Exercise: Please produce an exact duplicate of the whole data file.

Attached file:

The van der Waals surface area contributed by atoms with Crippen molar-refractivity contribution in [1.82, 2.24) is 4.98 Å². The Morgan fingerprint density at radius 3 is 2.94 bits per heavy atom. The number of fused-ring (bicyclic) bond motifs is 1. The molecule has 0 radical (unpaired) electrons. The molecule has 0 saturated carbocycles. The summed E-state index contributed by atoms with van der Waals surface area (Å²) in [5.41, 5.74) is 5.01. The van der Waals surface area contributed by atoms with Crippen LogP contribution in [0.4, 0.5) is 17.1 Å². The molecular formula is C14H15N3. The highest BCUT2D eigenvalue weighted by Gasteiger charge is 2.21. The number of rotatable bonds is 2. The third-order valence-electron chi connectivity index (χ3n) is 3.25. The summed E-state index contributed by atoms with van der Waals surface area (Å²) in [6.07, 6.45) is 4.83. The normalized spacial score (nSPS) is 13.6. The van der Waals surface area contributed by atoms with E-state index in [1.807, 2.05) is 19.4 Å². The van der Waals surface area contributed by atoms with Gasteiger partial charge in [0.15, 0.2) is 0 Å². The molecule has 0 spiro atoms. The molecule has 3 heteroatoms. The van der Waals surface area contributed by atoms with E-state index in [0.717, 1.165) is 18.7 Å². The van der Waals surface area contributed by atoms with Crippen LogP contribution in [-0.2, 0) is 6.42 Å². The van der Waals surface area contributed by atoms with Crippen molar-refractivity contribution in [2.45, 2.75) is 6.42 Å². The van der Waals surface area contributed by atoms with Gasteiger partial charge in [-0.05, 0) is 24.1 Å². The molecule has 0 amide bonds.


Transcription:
The van der Waals surface area contributed by atoms with Crippen molar-refractivity contribution in [1.82, 2.24) is 4.98 Å². The Morgan fingerprint density at radius 3 is 2.94 bits per heavy atom. The number of fused-ring (bicyclic) bond motifs is 1. The molecule has 0 radical (unpaired) electrons. The molecule has 0 saturated carbocycles. The summed E-state index contributed by atoms with van der Waals surface area (Å²) in [5.41, 5.74) is 5.01. The van der Waals surface area contributed by atoms with Crippen LogP contribution in [0.4, 0.5) is 17.1 Å². The molecular formula is C14H15N3. The highest BCUT2D eigenvalue weighted by Gasteiger charge is 2.21. The number of rotatable bonds is 2. The third-order valence-electron chi connectivity index (χ3n) is 3.25. The summed E-state index contributed by atoms with van der Waals surface area (Å²) in [6.07, 6.45) is 4.83. The normalized spacial score (nSPS) is 13.6. The van der Waals surface area contributed by atoms with E-state index in [1.807, 2.05) is 19.4 Å². The van der Waals surface area contributed by atoms with Gasteiger partial charge in [0.15, 0.2) is 0 Å². The molecule has 0 spiro atoms. The molecule has 3 heteroatoms. The van der Waals surface area contributed by atoms with E-state index in [0.717, 1.165) is 18.7 Å². The van der Waals surface area contributed by atoms with Crippen LogP contribution in [-0.2, 0) is 6.42 Å². The van der Waals surface area contributed by atoms with Crippen molar-refractivity contribution in [2.45, 2.75) is 6.42 Å². The van der Waals surface area contributed by atoms with Gasteiger partial charge in [-0.05, 0) is 24.1 Å². The molecule has 0 amide bonds.